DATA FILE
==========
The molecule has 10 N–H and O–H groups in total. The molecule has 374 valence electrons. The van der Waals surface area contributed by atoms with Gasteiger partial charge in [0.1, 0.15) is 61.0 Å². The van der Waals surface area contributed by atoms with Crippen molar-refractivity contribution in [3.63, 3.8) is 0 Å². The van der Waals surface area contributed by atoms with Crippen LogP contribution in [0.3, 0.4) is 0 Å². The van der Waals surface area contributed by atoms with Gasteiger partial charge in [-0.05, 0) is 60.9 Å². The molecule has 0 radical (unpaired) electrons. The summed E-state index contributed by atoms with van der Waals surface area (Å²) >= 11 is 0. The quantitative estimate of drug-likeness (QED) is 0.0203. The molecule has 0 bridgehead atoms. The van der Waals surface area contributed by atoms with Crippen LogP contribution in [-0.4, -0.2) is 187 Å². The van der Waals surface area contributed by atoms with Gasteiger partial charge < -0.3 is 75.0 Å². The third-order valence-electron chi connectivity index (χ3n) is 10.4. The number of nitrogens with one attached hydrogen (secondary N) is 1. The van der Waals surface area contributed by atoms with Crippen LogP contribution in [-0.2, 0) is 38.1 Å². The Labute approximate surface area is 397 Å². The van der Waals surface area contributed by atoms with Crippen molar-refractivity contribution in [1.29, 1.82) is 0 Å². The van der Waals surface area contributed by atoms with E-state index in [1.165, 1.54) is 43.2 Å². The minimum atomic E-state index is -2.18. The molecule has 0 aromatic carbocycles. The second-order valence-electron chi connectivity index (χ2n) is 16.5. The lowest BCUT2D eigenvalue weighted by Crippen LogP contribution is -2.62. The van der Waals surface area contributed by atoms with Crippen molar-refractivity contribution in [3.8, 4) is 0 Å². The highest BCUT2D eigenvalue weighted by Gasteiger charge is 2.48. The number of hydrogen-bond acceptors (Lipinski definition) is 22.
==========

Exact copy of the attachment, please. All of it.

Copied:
The molecule has 10 N–H and O–H groups in total. The molecule has 374 valence electrons. The van der Waals surface area contributed by atoms with Gasteiger partial charge in [0.1, 0.15) is 61.0 Å². The van der Waals surface area contributed by atoms with Crippen molar-refractivity contribution in [3.63, 3.8) is 0 Å². The van der Waals surface area contributed by atoms with Crippen LogP contribution in [0.3, 0.4) is 0 Å². The van der Waals surface area contributed by atoms with Gasteiger partial charge in [-0.05, 0) is 60.9 Å². The molecule has 0 radical (unpaired) electrons. The summed E-state index contributed by atoms with van der Waals surface area (Å²) >= 11 is 0. The quantitative estimate of drug-likeness (QED) is 0.0203. The molecule has 0 bridgehead atoms. The van der Waals surface area contributed by atoms with Crippen LogP contribution in [-0.4, -0.2) is 187 Å². The van der Waals surface area contributed by atoms with Gasteiger partial charge < -0.3 is 75.0 Å². The third-order valence-electron chi connectivity index (χ3n) is 10.4. The number of nitrogens with one attached hydrogen (secondary N) is 1. The van der Waals surface area contributed by atoms with Crippen LogP contribution in [-0.2, 0) is 38.1 Å². The Labute approximate surface area is 397 Å². The van der Waals surface area contributed by atoms with Crippen molar-refractivity contribution in [1.29, 1.82) is 0 Å². The van der Waals surface area contributed by atoms with E-state index in [1.165, 1.54) is 43.2 Å². The minimum atomic E-state index is -2.18. The molecule has 0 aromatic carbocycles. The second-order valence-electron chi connectivity index (χ2n) is 16.5. The lowest BCUT2D eigenvalue weighted by Crippen LogP contribution is -2.62. The van der Waals surface area contributed by atoms with Crippen molar-refractivity contribution in [3.8, 4) is 0 Å². The highest BCUT2D eigenvalue weighted by Gasteiger charge is 2.48. The number of hydrogen-bond acceptors (Lipinski definition) is 22.